Older students at NYC Firm Schools are often expected to prepare for and understand some of the more sophisticated situations that face adults on a daily basis. This past week, students at Dalton were given first hand experience with the both the legal any journalistic side of adult life after a visit by Supreme Court Justice Kennedy.
The NY Times carried the story of Justice Kennedy’s speech at the school, and how students learned the importance of journalistic integrity.
WASHINGTON — The school newspaper at Dalton, a private school in Manhattan, contained a cryptic note from its editors last Friday.
“We are not able to cover the recent visit by a Supreme Court justice due to numerous publication constraints,” the note said. It promised “an explanation of the regrettable delay” in the next issue.
It turns out that Justice Anthony M. Kennedy, widely regarded as one of the court’s most vigilant defenders of First Amendment values, had provided the newspaper, The Daltonian, with a lesson about journalistic independence. Justice Kennedy’s office had insisted on approving any article about a talk he gave to an assembly of Dalton high school students on Oct. 28. Kathleen Arberg, the court’s public information officer, said Justice Kennedy’s office had made the request to make sure the quotations attributed to him were accurate.
The justice’s office received a draft of the proposed article on Monday and returned it to the newspaper the same day with “a couple of minor tweaks,” Ms. Arberg said. Quotations were “tidied up” to better reflect the meaning the justice had intended to convey, she said.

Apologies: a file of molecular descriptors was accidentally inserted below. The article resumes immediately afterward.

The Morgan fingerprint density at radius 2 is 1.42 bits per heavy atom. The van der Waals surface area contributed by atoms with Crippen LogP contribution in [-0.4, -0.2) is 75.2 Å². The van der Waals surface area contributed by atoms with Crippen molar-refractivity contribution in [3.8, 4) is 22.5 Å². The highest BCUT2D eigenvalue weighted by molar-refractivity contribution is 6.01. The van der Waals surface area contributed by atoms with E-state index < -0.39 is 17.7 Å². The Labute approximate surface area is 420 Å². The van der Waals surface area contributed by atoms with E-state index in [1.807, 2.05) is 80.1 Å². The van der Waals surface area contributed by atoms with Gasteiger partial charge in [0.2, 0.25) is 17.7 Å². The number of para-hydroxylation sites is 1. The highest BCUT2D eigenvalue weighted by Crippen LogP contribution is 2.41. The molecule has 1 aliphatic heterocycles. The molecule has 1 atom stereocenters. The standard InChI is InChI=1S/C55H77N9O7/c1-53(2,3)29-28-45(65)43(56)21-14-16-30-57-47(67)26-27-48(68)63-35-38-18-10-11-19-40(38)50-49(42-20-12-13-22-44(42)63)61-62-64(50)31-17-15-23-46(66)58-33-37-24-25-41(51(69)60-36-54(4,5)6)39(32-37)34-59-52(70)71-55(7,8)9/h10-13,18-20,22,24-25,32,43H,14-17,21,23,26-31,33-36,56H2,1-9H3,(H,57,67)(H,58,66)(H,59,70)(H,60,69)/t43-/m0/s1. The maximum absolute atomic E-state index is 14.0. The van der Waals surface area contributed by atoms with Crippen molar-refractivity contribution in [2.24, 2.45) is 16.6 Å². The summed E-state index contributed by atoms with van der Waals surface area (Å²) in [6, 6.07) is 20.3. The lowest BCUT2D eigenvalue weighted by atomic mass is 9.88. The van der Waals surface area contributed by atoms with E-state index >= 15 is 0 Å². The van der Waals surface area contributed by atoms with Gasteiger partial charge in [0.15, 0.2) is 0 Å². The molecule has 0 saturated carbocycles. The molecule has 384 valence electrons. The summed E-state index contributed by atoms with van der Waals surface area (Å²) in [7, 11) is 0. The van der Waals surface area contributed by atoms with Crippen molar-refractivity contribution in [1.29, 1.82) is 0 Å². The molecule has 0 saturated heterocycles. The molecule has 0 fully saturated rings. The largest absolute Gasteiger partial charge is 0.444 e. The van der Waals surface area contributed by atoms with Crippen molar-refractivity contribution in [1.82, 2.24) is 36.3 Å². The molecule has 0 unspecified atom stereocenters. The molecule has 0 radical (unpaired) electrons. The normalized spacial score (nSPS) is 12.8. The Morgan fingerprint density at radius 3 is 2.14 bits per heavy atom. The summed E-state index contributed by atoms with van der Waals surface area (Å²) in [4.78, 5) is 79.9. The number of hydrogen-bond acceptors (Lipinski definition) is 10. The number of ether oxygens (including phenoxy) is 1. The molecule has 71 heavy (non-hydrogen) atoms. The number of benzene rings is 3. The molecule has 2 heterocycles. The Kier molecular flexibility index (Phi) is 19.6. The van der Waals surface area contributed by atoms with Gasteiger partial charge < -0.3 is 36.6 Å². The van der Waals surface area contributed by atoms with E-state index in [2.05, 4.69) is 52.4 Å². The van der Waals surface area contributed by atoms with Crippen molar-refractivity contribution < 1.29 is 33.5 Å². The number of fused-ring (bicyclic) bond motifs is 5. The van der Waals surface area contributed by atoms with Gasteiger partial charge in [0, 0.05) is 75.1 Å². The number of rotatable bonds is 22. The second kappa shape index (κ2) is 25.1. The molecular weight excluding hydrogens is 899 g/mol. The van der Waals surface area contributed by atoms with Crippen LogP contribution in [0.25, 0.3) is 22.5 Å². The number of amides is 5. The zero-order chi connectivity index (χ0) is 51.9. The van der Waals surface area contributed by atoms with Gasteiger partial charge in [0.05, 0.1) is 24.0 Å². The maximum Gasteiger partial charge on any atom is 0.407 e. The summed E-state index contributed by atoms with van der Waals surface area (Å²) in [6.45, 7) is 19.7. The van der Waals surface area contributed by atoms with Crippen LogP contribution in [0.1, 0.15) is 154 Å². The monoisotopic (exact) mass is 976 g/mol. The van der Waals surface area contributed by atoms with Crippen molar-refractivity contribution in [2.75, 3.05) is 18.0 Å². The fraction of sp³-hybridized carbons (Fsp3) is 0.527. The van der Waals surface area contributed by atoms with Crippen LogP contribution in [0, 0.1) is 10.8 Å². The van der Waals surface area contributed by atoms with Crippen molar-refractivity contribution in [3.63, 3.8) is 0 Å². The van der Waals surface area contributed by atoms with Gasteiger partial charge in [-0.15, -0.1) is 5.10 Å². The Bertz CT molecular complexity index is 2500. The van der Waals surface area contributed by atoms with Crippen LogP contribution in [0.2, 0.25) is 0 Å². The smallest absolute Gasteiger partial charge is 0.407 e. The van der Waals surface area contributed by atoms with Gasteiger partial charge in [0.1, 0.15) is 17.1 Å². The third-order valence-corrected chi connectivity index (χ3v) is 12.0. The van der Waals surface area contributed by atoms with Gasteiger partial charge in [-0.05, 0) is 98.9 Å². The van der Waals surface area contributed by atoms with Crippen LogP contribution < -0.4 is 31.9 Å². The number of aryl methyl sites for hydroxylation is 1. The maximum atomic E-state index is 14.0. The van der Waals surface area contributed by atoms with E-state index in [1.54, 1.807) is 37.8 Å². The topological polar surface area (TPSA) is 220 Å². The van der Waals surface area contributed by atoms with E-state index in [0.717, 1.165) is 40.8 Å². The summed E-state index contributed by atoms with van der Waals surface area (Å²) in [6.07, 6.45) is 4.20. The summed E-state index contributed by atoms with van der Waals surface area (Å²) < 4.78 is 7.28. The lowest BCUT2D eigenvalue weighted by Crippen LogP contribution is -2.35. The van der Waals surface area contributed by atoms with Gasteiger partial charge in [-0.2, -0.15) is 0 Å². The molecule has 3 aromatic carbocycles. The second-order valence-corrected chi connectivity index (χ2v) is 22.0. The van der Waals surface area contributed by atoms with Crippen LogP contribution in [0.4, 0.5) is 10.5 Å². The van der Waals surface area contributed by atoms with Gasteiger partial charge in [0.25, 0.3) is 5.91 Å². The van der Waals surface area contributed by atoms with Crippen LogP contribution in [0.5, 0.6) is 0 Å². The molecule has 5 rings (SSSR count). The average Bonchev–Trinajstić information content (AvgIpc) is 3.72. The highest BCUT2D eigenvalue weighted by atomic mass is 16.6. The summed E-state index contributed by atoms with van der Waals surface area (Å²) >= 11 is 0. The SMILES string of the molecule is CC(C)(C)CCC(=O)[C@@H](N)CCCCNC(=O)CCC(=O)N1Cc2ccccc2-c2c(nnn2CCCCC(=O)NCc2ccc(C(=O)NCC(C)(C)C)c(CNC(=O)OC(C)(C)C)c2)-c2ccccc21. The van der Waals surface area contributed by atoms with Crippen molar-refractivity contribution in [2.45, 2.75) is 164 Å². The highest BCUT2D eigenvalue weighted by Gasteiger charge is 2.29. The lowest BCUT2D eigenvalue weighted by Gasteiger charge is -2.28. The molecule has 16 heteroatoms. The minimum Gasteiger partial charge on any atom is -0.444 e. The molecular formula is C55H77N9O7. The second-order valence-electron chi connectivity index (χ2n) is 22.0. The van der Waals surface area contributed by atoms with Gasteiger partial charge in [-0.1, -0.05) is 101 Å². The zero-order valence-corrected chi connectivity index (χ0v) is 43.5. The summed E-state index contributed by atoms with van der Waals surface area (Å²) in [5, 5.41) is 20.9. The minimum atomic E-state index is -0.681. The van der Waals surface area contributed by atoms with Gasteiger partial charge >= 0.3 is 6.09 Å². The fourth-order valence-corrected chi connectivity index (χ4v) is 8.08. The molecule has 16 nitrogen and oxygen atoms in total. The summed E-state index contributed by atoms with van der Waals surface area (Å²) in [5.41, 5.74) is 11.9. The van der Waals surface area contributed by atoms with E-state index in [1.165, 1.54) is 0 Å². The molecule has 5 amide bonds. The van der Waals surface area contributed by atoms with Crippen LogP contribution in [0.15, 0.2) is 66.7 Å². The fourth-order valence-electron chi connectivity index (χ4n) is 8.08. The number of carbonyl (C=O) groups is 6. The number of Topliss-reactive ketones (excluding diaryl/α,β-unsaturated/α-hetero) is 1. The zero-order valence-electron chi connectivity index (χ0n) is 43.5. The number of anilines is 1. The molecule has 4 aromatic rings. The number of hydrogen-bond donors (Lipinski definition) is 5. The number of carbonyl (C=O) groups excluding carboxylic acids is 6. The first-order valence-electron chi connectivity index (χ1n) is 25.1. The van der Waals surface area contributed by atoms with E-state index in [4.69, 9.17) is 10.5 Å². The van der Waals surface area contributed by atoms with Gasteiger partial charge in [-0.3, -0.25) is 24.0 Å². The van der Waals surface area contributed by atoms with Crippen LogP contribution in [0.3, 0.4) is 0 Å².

Ms. Arberg indicated that what had happened at Dalton was unusual. “Justice Kennedy does not have a general policy for making such requests,”
Some very clear points were made by those who criticized the practice as the age and sophistication of the students were a factor in the criticism.
Even at a high school publication, Mr. LoMonte said, the request for prepublication review sent the wrong message and failed to appreciate the sophistication of high school seniors.
“These are people who are old enough to vote,” he said. “If you’re old enough to drive a tank, you’re old enough to write a headline.”
Either way, the students at this NYC Private School were treated to an experience that will not be soon forgotten and have most likely learned an important lesson on politics, legalities and the difficulties that professional journalists must face.